The History of Greece, Volume 1

Front Cover
Longman, Brown, Green and Longmans, 1855 - Greece

From inside the book

What people are saying - Write a review

We haven't found any reviews in the usual places.

Other editions - View all

Common terms and phrases

Popular passages

Page vii - But I am aware that the public cling to these anomalies with a tenacity proportioned to their absurdity, and are jealous of all encroachment on ground consecrated by prescription to the free play of blind caprice.
Page 223 - Tartarus ; while, on the other hand, only the most exalted heroes are, after their death, endowed with a new body and enjoy the pleasures of Elysium. But these are very exceptional cases : ' When a man is dead,' says the shade of Anticlea, 'the flesh and the bones are left to be consumed by the flames, but the soul passes away like a dream.
Page vii - upon the established system, if an accidental custom may be so called, as a mass of anomalies, the growth of ignorance and chance, equally repugnant to good taste and to common sense.
Page 200 - Thirlwall (Greece, vol. ip 176, seq.) well illustrate the character of the friendship subsisting between the two heroes:— " One of the noblest and most amiable sides of the Greek character, is the readiness with which it lent itself to construct intimate and durable friendships ; and this is a feature no less prominent in the earliest, than in later times. It was indeed connected with the comparatively...
Page 219 - Their other affections correspond to the grossness of these animal appetites. Capricious love and hatred, anger and jealousy, often disturb the calm of their bosoms; the peace of the Olympian state might be broken by factions, and even by conspiracies formed against its chief. He himself cannot keep perfectly aloof from their quarrels ; he occasionally wavers in his purpose, is overruled by artifice, blinded by desires, and hurried by resentment into unseemly violence.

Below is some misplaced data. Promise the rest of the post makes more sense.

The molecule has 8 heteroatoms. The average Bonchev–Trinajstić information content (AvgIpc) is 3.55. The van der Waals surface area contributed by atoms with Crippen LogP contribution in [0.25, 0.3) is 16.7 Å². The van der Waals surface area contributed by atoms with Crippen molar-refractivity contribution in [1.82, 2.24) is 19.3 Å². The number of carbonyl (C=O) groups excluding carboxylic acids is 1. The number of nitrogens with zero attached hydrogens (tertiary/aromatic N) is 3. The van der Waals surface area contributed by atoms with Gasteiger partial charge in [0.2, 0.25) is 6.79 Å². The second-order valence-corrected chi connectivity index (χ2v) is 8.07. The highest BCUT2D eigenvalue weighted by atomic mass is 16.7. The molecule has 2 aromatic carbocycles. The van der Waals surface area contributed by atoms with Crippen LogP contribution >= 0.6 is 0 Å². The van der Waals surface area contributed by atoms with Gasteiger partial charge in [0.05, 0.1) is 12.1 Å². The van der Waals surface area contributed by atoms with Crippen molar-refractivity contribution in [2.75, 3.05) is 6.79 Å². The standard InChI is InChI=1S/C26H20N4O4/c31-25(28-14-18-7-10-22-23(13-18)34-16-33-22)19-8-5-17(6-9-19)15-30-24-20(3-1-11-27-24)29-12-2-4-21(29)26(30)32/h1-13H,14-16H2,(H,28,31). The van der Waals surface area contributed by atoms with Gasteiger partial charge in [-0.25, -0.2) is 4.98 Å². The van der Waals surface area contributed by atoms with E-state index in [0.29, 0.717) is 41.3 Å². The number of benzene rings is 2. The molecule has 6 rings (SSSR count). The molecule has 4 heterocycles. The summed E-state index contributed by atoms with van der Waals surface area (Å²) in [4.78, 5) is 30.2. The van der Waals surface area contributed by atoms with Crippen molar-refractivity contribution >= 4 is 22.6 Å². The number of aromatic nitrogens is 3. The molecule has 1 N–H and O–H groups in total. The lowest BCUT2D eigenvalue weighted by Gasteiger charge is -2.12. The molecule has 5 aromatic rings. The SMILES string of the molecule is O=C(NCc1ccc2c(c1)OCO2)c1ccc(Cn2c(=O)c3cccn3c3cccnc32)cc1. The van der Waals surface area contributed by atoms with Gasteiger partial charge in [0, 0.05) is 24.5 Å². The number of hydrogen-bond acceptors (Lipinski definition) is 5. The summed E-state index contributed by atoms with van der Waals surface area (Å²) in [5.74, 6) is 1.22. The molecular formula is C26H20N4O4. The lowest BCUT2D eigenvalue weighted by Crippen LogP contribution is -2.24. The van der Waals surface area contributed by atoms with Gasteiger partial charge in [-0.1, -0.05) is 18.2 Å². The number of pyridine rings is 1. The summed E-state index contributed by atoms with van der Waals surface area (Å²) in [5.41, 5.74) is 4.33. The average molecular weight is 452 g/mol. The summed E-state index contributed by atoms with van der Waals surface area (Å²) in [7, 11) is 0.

Page v - One consisting of persons who wish to acquire something more than a superficial acquaintance with Greek history, but who have neither leisure nor means to study it for themselves in its original sources ; the other of such as have access to the ancient authors, but often feel the need of a guide and an interpreter.
Page 462 - It must not be forgotten, that the body to which the terms oligarchy and democracy refer formed a comparatively small part of the population in most Greek states, since it did not include either slaves or resident free foreigners. The sovereign power resided wholly in the native freemen ; and whether it was exercised by a part or by all of them, was the question which determined the nature of the government.
Page 200 - ... times. It was indeed connected with the comparatively low estimation in which female society was held: but the devotedness and constancy with which these attachments were maintained, was not the less admirable and engaging. The heroic companions whom we find celebrated, partly by Homer and partly in traditions, which, if not of equal antiquity, were grounded on the same feeling, seem to have but one heart and soul, with scarcely a wish or object apart, and only to live, as they are always ready...
Page 26 - Œnus the Eurotas flows through a very deep and narrow valley, which near Sparta is so much contracted as to leave room for little more than the channel of the river. After it leaves Sparta the hills recede farther from the river ; but near...
Page 172 - ... whose worship seems to have been one of the most ancient forms of religion in Peloponnesus, and especially in Laconia, and by the divine honors paid to her at Sparta and elsewhere. But a still stronger reason for doubting the reality of the motive assigned by Homer for the Trojan war is, that the same incident occurs in another circle of fictions, and that, in the abduction of Helen, Paris only repeats an exploit also attributed to Theseus.

Bibliographic information